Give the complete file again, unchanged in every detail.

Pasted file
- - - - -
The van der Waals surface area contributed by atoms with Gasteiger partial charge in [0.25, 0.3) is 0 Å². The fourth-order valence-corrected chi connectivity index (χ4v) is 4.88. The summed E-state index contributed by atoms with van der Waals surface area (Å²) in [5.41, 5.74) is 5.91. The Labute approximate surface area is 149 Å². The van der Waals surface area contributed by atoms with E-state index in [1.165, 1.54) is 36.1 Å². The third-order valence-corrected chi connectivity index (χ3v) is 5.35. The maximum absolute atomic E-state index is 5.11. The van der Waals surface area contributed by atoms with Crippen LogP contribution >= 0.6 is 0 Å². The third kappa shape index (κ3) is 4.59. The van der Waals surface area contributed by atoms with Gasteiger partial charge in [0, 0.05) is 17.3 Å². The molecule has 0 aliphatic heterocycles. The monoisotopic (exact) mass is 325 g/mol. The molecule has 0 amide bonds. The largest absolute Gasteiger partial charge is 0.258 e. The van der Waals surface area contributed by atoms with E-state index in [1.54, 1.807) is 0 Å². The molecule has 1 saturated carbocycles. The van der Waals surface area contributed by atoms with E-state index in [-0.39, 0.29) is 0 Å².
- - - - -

The van der Waals surface area contributed by atoms with Gasteiger partial charge in [0.25, 0.3) is 0 Å². The fourth-order valence-corrected chi connectivity index (χ4v) is 4.88. The summed E-state index contributed by atoms with van der Waals surface area (Å²) in [5.41, 5.74) is 5.91. The Labute approximate surface area is 149 Å². The van der Waals surface area contributed by atoms with E-state index in [1.165, 1.54) is 36.1 Å². The third-order valence-corrected chi connectivity index (χ3v) is 5.35. The maximum absolute atomic E-state index is 5.11. The van der Waals surface area contributed by atoms with Crippen LogP contribution >= 0.6 is 0 Å². The third kappa shape index (κ3) is 4.59. The van der Waals surface area contributed by atoms with Gasteiger partial charge in [0, 0.05) is 17.3 Å². The molecule has 0 aliphatic heterocycles. The monoisotopic (exact) mass is 325 g/mol. The molecule has 0 amide bonds. The largest absolute Gasteiger partial charge is 0.258 e. The van der Waals surface area contributed by atoms with E-state index in [1.54, 1.807) is 0 Å². The molecule has 1 saturated carbocycles. The van der Waals surface area contributed by atoms with E-state index in [-0.39, 0.29) is 0 Å².